Midnight Light, part 1

The following is an excerpt from the free Advent devotional Darkness & Light; download your free copy today.

December 10

Midnight Light, part 1

by Meridith Matson

The Jewish holocaust during World War 2 is perhaps one of the darkest times in most recent history. The mass murder of over 6 million Jews and other persecuted demographics left a haunting mark over human history. Humans killing and dehumanizing other humans is truly the darkest darkness that exists. The images and films of those beaten in the streets, taken captive, and forced into concentration camps, and the bare, skeletal ghosts of those who were still alive in these camps at the end of the war are etched on our minds.

This chapter of history leaves a stain of darkness. A time of “midnight” when it seemed the sun may not ever shine again.

Yet, darkness is where the light shines through. In the darkest darkness, sparks of hope still existed. Etched on the wall of a cellar in a concentration camp, these words of an unknown prisoner were found:

“I believe in the sun
even when it is not shining.
And I believe in love,
even when there’s no one there.
And I believe in God,
even when he is silent.”

Reflection: In what ways have you had to wrestle with belief versus reality in your own times of darkness?

And we’re back…

I’ve been away from the blog for a while – well to be honest the last year (or more) I’ve struggled to keep up because life is busy, and my constant thoughts rarely make it on to paper (or a word doc).  However, a lot has happened over the past few months/couple years, so I DO have good reasons for my absence.  Instead of telling you, I’ll show you life in photos…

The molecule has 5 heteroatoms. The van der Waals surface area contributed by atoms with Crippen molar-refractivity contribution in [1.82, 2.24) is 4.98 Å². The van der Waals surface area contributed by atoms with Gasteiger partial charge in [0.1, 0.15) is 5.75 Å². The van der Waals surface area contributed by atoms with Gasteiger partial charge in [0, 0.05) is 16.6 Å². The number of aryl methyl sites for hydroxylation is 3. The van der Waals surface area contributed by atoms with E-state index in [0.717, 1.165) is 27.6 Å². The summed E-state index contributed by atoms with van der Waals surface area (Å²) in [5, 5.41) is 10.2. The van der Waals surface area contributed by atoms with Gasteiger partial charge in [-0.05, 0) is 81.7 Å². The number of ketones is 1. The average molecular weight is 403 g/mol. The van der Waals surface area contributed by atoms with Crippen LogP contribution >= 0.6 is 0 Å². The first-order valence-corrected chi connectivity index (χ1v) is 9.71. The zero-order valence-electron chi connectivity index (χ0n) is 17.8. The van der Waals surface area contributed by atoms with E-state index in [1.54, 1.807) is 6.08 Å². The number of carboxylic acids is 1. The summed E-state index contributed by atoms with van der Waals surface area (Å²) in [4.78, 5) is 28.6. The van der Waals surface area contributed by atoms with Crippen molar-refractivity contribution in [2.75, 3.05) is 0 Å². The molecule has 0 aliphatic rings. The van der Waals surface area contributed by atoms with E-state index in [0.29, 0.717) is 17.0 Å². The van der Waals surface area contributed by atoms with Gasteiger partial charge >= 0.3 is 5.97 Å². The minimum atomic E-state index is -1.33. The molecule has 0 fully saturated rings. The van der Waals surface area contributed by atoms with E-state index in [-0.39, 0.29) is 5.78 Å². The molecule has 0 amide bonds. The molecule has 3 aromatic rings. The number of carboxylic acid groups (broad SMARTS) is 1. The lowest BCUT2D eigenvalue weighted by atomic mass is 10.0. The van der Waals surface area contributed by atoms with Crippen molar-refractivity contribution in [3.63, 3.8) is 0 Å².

I shall soon return (I promise).  I can’t NOT blog… with my constant stream of theological thoughts and discussions forever in my head, or out loud with my husband.  I’ll be back!

Malaysia, January 2016IMG_2998.jpg

Home in KoreaIMG_3584.jpg

Looking down from BukansanIMG_3127.jpg

Family, December 2016IMG_6701.JPG

Scott and I at the North Korea boarder, Spring 2017IMG_7299.jpg

Saying goodbye to Korea, my home for 2 years, June 2017IMG_1310.jpgIMG_8231.jpg

Most certainly the best day of my life, with many more to come, July 8, 2017AnnabelMayPhotoArt-134.jpgAnnabelMayPhotoArt-293.jpgAnnabelMayPhotoArt-267.jpgannabelmayphotoart.com 

until it happens

Isn’t it funny?
Everything seems like a great idea
until it happens.

Move across the country and attend seminary..
but leave all your friends and family behind.
Move across the country so you can [potentially] meet your spouse..
but have everyone you’ve loved and longed for leave or let you down.
Move across the world to do ministry and be near your family…